Hello, my name is Althea. My fight like a girl story begins in 2006. I was in nursing school and realized I was unable to stand for a three hour lab class without sitting down and taking a break. I experienced pain in my joints, had a hard time concentrating, and had swelling in my hands and feet. I couldn’t understand my weakness and exhaustion. I decided to see a doctor.
I first was diagnosed with fibromyalgia, then rheumatoid arthritis, then Raynaud’s disease, then interstitial granuloma dermatitis (so rare it had to be sent to three different labs and ended up in Texas!). In November of last year I experienced neurogenic bladder, which causes your bladder just to quit! I had had enough; I went to see a new rheumatologist who, after finding I had a positive ANA/RNP, diagnosed me with Mixed Connective Tissue Disease.
It’s nice to finally have a name to give to this series of strange autoimmune nightmares. But I have realized that very few people know what MCTD is. It is very frustrating for a nurse or doctor to look at you with a tilted head and a confused look when you say I have MCTD.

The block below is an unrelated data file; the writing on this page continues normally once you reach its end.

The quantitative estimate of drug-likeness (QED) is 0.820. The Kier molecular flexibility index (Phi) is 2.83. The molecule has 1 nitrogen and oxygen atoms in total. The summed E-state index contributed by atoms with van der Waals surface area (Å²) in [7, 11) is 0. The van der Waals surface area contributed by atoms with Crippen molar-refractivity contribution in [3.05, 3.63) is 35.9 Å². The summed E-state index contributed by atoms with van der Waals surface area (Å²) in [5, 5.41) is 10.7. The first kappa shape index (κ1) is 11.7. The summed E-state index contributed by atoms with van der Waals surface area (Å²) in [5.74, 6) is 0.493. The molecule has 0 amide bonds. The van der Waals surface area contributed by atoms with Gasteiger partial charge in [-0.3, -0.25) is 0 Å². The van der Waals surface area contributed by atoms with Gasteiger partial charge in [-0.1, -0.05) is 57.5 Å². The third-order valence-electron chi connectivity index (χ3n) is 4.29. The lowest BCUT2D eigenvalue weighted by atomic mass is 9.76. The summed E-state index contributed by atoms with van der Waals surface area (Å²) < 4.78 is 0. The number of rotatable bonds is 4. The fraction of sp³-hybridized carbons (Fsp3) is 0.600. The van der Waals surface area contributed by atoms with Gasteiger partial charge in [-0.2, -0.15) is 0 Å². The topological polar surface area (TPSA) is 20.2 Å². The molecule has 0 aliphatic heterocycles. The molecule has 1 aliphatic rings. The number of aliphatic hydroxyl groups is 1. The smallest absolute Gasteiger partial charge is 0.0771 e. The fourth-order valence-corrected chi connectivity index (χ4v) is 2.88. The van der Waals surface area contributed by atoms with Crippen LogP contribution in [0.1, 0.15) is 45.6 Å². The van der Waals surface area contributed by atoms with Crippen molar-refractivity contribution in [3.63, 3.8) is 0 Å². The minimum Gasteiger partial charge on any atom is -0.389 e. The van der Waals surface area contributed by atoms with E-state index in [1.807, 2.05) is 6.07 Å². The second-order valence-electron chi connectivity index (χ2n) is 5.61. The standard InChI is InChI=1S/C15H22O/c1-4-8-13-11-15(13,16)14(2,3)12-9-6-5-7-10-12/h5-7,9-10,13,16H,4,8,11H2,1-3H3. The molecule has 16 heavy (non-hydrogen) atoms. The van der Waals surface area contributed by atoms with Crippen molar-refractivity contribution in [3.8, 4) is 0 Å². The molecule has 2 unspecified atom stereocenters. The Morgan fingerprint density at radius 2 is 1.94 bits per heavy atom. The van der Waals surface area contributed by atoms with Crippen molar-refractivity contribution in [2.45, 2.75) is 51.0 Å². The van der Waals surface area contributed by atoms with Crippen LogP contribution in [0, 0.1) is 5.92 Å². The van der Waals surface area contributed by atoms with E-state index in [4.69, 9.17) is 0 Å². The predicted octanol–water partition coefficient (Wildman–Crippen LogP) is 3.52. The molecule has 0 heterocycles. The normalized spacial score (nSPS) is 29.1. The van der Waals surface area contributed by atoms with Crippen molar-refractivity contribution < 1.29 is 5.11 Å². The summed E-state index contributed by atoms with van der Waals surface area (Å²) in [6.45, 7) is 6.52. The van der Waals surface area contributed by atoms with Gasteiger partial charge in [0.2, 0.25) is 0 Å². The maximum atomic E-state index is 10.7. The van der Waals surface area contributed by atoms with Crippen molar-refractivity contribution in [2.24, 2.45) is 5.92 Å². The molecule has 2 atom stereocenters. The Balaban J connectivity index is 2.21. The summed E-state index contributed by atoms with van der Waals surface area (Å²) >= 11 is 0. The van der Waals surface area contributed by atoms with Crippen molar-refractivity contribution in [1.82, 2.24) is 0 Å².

I feel like I’m a woman on a mission now. I want people to understand this disease and what a battle it is to get recognized and diagnosed. I want to create awareness for others who suffer with this rare and serious disease. I am blessed to have awesome family and friends and a wonderful husband, who all support me. I know I will live a long life with treatment and positive care.
The informational content of this article is intended to convey a personal experience and, because every person’s experience is unique, should not be relied upon as a substitute for professional healthcare advice.
This article is intended to convey general educational information and should not be relied upon as a substitute for professional healthcare advice.
Thanks for posting. I just found out I have MCTD a few months ago. Even though I’m getting treated it just seems to be getting worse. I am a nurse and had never heard of it. One person I have talked to about it knew what it was because her mom has it. That’s it…blank stares from everyone else. I haven’t really told a lot of people I have it….usually when I try to explain it I tell them I have Super Lupus.